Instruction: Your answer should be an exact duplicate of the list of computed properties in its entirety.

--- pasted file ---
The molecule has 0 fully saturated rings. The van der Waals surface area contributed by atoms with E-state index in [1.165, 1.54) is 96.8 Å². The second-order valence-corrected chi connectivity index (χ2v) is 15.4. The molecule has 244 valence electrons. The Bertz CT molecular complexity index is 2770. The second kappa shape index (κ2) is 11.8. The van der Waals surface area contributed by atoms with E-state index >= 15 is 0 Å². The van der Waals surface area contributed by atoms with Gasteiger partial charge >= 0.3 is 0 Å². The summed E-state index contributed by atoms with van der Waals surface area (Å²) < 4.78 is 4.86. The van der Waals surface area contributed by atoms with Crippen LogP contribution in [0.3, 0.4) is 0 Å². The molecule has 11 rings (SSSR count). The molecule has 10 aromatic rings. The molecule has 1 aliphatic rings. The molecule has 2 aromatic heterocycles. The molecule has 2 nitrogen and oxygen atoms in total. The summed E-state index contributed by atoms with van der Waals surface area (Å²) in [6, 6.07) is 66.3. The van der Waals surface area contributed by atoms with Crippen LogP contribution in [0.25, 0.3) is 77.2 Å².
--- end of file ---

The molecule has 0 fully saturated rings. The van der Waals surface area contributed by atoms with E-state index in [1.165, 1.54) is 96.8 Å². The second-order valence-corrected chi connectivity index (χ2v) is 15.4. The molecule has 244 valence electrons. The Bertz CT molecular complexity index is 2770. The second kappa shape index (κ2) is 11.8. The van der Waals surface area contributed by atoms with E-state index >= 15 is 0 Å². The van der Waals surface area contributed by atoms with Gasteiger partial charge >= 0.3 is 0 Å². The summed E-state index contributed by atoms with van der Waals surface area (Å²) < 4.78 is 4.86. The van der Waals surface area contributed by atoms with Crippen LogP contribution in [0.3, 0.4) is 0 Å². The molecule has 11 rings (SSSR count). The molecule has 10 aromatic rings. The molecule has 1 aliphatic rings. The molecule has 2 aromatic heterocycles. The molecule has 2 nitrogen and oxygen atoms in total. The summed E-state index contributed by atoms with van der Waals surface area (Å²) in [6, 6.07) is 66.3. The van der Waals surface area contributed by atoms with Crippen LogP contribution in [0.25, 0.3) is 77.2 Å².